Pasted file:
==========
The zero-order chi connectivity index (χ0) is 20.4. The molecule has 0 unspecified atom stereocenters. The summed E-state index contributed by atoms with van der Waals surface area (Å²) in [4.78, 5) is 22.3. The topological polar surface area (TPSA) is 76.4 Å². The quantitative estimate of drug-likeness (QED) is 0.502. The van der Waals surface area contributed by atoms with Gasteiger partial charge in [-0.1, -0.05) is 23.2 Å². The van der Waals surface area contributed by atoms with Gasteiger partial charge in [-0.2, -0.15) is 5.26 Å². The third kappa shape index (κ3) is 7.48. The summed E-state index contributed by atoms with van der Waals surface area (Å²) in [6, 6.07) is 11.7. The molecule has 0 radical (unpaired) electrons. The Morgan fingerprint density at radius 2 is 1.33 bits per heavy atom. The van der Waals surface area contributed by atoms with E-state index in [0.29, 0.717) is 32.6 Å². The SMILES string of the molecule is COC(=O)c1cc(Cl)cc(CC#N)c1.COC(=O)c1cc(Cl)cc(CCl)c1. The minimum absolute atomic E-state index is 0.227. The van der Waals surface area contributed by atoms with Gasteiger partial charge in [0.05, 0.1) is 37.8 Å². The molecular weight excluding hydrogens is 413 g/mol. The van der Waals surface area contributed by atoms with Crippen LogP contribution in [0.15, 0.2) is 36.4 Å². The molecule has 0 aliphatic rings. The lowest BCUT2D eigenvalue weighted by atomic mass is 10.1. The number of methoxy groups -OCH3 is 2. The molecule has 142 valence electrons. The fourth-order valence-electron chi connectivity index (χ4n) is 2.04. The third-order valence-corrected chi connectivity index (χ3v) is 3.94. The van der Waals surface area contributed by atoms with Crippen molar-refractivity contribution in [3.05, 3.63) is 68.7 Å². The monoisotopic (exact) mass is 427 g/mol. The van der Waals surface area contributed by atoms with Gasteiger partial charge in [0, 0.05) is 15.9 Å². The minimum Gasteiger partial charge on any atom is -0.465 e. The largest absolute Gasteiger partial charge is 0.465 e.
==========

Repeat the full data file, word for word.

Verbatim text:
The zero-order chi connectivity index (χ0) is 20.4. The molecule has 0 unspecified atom stereocenters. The summed E-state index contributed by atoms with van der Waals surface area (Å²) in [4.78, 5) is 22.3. The topological polar surface area (TPSA) is 76.4 Å². The quantitative estimate of drug-likeness (QED) is 0.502. The van der Waals surface area contributed by atoms with Gasteiger partial charge in [-0.1, -0.05) is 23.2 Å². The van der Waals surface area contributed by atoms with Gasteiger partial charge in [-0.2, -0.15) is 5.26 Å². The third kappa shape index (κ3) is 7.48. The summed E-state index contributed by atoms with van der Waals surface area (Å²) in [6, 6.07) is 11.7. The molecule has 0 radical (unpaired) electrons. The Morgan fingerprint density at radius 2 is 1.33 bits per heavy atom. The van der Waals surface area contributed by atoms with E-state index in [0.29, 0.717) is 32.6 Å². The SMILES string of the molecule is COC(=O)c1cc(Cl)cc(CC#N)c1.COC(=O)c1cc(Cl)cc(CCl)c1. The minimum absolute atomic E-state index is 0.227. The van der Waals surface area contributed by atoms with Gasteiger partial charge in [0.05, 0.1) is 37.8 Å². The molecular weight excluding hydrogens is 413 g/mol. The van der Waals surface area contributed by atoms with Crippen LogP contribution in [0.15, 0.2) is 36.4 Å². The molecule has 0 aliphatic rings. The lowest BCUT2D eigenvalue weighted by atomic mass is 10.1. The number of methoxy groups -OCH3 is 2. The molecule has 142 valence electrons. The fourth-order valence-electron chi connectivity index (χ4n) is 2.04. The third-order valence-corrected chi connectivity index (χ3v) is 3.94. The van der Waals surface area contributed by atoms with Crippen molar-refractivity contribution in [3.05, 3.63) is 68.7 Å². The monoisotopic (exact) mass is 427 g/mol. The van der Waals surface area contributed by atoms with Gasteiger partial charge in [0, 0.05) is 15.9 Å². The minimum Gasteiger partial charge on any atom is -0.465 e. The largest absolute Gasteiger partial charge is 0.465 e.